28 December 2014

Space Opera, with some restrictions

When younger I was a major fan of Space Opera type science fiction. Jack Vance (died in 2014) was my favorite in this genre, but I read Asimov (of course), Niven, Clarke, Heinlein, Herbert, Fred Pohl, even somewhat lesser (IMO) lights like Poul Anderson, Fred Saberhagen (who, like Vance, also wrote "Fantasy"), Greg Bear, David Brin, and Greg Benford (the latter still writing). To name a few. I really liked, more recently, Iain Banks, who also died in 2014, at 60, of ravaging cancer. Banks also wrote middling-interest mainstream novels, and was part of a little school of Scottish writers, including Charles Stross and Ken McLeod, although, in my estimation, he was far and away the best of them. George RR Martin, Ursula Leguin, Anne McCaffrey, C. J. Cherryh... well, not so much. For the most part, this kind of fiction requires you to suspend incredulousness a bit... most call for adopting the view that FTL (Faster than Light travel) will be possible, or at least that you have to assume its possibility for purposes of the story.

I admire the kind of Science Fiction that makes no assumptions about reality that don't make physical sense (for reasons I've tried to explain on here, FTL does NOT make physical sense; search for "FTL."). Benford, for example, as tried to write in this vein, and there was some fiction in the "golden age" that stuck to those kinds of strictures. But, in truth, science fiction without galaxy spanning spaceships tends to be a little dull, especially since the genre as a whole has always been a little weak in the vivid character and compelling dramatic situation department.

But I admit there is always a nagging annoyance in the back of my mind. For reasons I've also tried to explore on the Gyromantic, if some version of the "Star Trek" or "Star Wars" universes were real, or really possible, it is highly unlikely that we, here on Planet Earth, would have remained unmolested by galactic visitors for lo these billions of years. Which every indication is that our planet has been. Unmolested, that is. There is no evidence at all, still less credible evidence, that the Earth has ever been visited by extraterrestrials. (It isn't impossible, but there is no evidence for it).

So fiction where there are dozens or hundreds of spacefaring civilizations invading, trading, colonizing, etc. all over the Galaxy is actually totally preposterous, even if it is entertaining. Let me be clear on this point. The Galaxy is big, but not Vast, in the sense of the Vastness of Borges's Great Library. There are billions of worlds. Maybe even billions of life bearing worlds. But if you had the ability to travel arbitrarily faster than light, and a desire to explore, a civilization would take no more than a few hundred thousand, at most a few million, years to visit every single star in the Galaxy. And the same would be true of every other Galaxy in the universe, which are all roughly the same age, over ten billion years old. So the notion that for some appreciable fraction of the last few hundred million years, during which the universe has, by and large, looked much the same as it does now, there have been Galaxy Spanning supercivilizations arising, warring with one another, trading with one another, exploring, searching for suitable stars for colonizing, etc.... is just not plausible. (Not to mention that if you really think about it it makes no economic or any other kind of sense to go around searching for planets to live on... if you had that kind of technology you could just use resources to construct habitats in space, as many science fiction writers, notably Banks and Niven, have explored in considerable detail).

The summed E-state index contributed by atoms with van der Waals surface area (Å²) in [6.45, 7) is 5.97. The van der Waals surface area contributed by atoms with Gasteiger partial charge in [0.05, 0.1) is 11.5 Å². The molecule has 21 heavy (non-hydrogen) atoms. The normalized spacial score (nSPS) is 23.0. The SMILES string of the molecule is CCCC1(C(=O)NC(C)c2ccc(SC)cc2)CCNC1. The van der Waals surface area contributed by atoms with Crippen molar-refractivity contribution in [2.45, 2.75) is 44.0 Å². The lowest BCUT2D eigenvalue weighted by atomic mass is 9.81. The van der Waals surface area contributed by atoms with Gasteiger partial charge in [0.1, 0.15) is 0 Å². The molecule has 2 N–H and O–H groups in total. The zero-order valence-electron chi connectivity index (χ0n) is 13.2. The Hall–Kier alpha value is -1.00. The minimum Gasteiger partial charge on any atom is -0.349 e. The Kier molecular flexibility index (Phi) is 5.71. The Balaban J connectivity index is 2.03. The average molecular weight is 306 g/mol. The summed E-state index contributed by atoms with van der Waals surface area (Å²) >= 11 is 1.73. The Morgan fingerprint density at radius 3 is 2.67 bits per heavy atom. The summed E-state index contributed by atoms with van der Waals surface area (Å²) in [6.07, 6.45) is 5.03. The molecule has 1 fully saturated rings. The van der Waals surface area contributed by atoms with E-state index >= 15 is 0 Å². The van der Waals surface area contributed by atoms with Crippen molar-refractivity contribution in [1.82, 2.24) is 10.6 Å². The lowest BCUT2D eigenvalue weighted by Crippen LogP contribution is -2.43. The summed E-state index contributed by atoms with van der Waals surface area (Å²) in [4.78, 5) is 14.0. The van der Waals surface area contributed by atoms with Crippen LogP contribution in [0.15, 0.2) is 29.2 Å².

But the reality that the universe if most likely full of life, that other worlds do in fact exist and most likely intelligent life as well, even if very far away, remains speculative (except for the other worlds part, which is now fact), but the whole picture seems more and more likely as time goes on. So there really is a fantastic reality which may eventually be the stage for the next chapters of human history, including, very possibly, the story of contact with other intelligent beings.

So that's the real challenge for science fiction: to tell stories set in a plausible universe, where strange and wonderful things that actually are, or at least could conceivably be, possible,  occur. Writers may posit new physics and strange structures to the universe to make seemingly miraculous things happen, but, to satisfy this niggling objection of mine, they need to somehow account for what is: namely we live on a world where there has been no space visitation (that we know of) for billions of years, and when we look out into the Great Dark, we see no evidence of others or their constructions. Where are they? And how might they exist and yet so far have left no sign?

I would like to try my hand at a story line that attempts to plot a course through this narrow strait, and still tell a story of wonders, including civilizations who have also arisen in this vast universe, and with whom now unknown means may be found to make contact, for better or worse.

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